In a recent post on police encounters, we discussed the different classifications of encounters with police ranging from a “mere encounter” to “custodial interrogation.” The class of encounter known as a terry stop has a long history of constitutional jurisprudence on both the state and federal levels. Due to its brief and fleeting nature, and the potential for severe repercussions, it is important that you know your rights regarding a terry stop before the situation occurs.
A terry stop, also known as a noncustodial investigatory detention, is an encounter with police not sufficiently coercive to be considered an arrest. In order to be stopped as part of a terry stop, the police must have a reasonable suspicion that the person being questioned is involved in some form of criminal activity. Probable cause is not necessary to perform a terry stop, it only requires reasonable suspicion. Reasonable suspicion requires more than a mere hunch. Taken objectively, to sustain the reasonable suspicion necessary to perform a terry stop, facts must be available to the officer that would justify a man of reasonable caution in the belief that the action taken was appropriate. Factors to be considered are tips and information, suspicious activity such as flight from the scene, and other suspicious activities.
A terry stop may last as long as necessary to confirm or dispel an officer’s suspicion. However, without any confirming evidence that there is indeed a crime in progress, it is important to know that you are free to leave at any time. If there is no warrant or probable cause, a police officer may not legally detain you. If the officer detains you beyond the point necessary to confirm or dispel his suspicion, this can lead to a change in the classification of the encounter. What started out as a simple terry stop may become an illegal seizure of your person. Evidence and admissions seized when you are illegally detained, without a reading of your miranda warnings may be held to be inadmissible at trial. However, knowing exactly what is constitutional and what isn’t is a thin line defined by years of constitutional jurisprudence.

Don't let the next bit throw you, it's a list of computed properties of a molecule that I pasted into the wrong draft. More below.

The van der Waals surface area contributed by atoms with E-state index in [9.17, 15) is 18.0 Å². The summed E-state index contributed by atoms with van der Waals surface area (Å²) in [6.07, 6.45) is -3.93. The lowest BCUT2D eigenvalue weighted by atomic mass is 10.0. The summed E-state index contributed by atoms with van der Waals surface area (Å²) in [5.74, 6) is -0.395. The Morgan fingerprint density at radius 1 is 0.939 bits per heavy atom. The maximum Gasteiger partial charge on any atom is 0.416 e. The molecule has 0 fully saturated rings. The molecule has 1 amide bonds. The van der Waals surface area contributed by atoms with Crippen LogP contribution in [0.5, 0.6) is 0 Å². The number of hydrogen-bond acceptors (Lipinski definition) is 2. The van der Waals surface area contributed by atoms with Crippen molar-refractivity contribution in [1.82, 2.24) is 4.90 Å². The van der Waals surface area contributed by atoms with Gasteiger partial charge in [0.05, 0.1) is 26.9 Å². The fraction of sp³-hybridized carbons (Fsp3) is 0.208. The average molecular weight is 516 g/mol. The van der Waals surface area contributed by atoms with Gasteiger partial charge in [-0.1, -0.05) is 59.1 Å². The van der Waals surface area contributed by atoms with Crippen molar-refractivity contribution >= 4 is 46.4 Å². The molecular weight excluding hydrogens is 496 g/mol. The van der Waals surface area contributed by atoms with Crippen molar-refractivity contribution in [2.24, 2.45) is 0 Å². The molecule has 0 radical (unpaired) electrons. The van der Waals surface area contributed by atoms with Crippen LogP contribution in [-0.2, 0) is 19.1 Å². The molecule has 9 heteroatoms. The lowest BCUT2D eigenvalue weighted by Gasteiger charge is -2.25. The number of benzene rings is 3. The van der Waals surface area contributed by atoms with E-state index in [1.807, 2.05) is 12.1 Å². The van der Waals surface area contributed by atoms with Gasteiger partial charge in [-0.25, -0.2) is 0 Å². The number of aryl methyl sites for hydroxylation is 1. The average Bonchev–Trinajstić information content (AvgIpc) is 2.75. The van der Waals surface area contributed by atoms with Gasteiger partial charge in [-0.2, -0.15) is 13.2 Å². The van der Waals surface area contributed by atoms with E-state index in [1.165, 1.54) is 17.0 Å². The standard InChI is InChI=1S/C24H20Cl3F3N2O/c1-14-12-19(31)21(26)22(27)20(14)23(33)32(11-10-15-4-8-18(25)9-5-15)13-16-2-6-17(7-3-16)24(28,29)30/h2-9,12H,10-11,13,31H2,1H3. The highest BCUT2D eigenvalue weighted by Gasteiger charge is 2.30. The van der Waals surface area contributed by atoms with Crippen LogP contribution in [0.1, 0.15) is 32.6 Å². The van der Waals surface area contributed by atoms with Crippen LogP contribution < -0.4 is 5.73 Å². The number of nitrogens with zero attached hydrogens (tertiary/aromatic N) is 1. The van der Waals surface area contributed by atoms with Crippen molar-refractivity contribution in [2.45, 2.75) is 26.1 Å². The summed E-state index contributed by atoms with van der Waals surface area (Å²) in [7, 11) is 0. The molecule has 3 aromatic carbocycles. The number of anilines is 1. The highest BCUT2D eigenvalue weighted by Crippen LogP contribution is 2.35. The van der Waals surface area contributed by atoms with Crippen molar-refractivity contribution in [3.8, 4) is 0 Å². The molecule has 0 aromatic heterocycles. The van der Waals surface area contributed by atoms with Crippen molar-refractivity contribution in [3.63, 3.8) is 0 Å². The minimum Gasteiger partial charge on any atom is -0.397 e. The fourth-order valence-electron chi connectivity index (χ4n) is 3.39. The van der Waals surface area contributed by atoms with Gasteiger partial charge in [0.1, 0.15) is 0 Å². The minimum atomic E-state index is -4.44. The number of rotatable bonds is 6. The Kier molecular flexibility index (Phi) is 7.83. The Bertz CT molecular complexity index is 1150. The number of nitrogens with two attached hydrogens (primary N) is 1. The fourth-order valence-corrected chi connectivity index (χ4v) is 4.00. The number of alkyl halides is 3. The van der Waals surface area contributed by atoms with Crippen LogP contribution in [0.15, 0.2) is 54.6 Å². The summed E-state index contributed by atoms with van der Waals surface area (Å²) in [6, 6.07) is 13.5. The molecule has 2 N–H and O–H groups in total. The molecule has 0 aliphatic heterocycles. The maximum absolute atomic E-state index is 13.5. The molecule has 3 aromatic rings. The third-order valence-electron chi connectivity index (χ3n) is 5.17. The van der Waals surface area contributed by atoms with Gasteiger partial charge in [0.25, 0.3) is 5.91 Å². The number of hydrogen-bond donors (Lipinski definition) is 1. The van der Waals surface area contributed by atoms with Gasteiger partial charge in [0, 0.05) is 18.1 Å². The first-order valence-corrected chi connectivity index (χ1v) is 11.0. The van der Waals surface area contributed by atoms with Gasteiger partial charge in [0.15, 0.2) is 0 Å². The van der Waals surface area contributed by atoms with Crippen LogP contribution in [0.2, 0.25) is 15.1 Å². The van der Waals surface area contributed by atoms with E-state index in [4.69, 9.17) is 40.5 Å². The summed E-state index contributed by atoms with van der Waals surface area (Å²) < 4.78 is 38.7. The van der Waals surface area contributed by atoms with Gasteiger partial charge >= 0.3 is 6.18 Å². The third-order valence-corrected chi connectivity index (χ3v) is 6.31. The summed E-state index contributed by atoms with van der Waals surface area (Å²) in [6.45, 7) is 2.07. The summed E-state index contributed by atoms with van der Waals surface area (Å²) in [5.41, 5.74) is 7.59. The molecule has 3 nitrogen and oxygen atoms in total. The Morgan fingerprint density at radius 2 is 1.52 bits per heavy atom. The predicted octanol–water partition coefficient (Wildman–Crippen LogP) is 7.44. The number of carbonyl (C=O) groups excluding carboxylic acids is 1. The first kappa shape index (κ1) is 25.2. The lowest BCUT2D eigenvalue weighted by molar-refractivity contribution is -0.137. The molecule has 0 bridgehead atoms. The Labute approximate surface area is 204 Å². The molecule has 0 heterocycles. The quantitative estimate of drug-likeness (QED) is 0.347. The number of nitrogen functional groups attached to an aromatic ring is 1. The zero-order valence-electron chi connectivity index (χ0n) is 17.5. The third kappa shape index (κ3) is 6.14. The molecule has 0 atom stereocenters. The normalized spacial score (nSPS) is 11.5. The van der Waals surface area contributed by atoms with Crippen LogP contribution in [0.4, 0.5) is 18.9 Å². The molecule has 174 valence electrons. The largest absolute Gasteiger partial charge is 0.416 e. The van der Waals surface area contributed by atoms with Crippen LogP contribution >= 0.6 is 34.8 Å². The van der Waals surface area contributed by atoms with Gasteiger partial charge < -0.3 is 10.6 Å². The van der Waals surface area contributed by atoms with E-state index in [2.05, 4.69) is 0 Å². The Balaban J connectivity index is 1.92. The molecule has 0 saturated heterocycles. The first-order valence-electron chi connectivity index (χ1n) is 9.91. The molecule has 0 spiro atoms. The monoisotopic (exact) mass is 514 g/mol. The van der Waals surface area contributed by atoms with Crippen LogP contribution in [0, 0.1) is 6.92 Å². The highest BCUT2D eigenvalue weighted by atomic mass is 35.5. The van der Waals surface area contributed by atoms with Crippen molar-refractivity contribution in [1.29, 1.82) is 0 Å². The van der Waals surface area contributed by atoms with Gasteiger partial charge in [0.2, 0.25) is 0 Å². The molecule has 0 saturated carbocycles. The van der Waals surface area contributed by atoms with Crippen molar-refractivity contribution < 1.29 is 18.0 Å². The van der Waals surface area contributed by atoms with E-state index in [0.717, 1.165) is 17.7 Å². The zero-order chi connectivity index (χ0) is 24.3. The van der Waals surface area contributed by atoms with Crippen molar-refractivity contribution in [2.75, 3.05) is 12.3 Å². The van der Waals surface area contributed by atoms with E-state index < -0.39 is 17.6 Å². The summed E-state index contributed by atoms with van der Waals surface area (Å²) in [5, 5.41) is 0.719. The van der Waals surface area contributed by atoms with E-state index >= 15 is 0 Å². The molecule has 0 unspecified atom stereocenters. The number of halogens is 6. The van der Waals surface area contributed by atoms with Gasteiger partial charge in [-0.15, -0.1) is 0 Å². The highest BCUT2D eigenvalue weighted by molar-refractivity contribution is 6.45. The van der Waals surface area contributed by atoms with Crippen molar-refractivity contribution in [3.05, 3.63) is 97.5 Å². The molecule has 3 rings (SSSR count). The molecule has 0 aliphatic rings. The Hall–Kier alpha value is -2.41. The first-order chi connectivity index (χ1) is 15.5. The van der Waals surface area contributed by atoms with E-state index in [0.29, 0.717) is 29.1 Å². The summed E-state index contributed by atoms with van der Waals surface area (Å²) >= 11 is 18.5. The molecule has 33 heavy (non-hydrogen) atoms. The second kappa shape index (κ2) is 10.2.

If you were held against your will, or had evidence seized from a seemingly innocuous encounter and used to charge you with a crime, the road forward will be full of nuance and constitutional interpretation. Attorney Frank Walker has years of experience helping Allegheny County residents navigate this road. Attorney Walker been successful having evidence seized in violation of the Constitution suppressed, and many cases ultimately dismissed. Call our office at 412-532-6805 to learn what your rights are in a criminal proceeding today!
Attorney Frank Walker of Frank Walker Law is a National Top 100 Criminal Defense Lawyer andPersonal Injury Attorney with offices in Pittsburgh Pennsylvania and Morgantown West Virginia. Attorney Walker is also a member of the National College for DUI Defense and qualified as aPennsylvania Death Penalty Defense Attorney.
If you or someone you love are facing criminal charges or seriously injured in an accident in WV orPA, contact Attorney Frank Walker immediately at 412-532-6805 24 hours a day, 7 days a weekfor aggressive and experienced Criminal Defense or Representation in a Civil Case.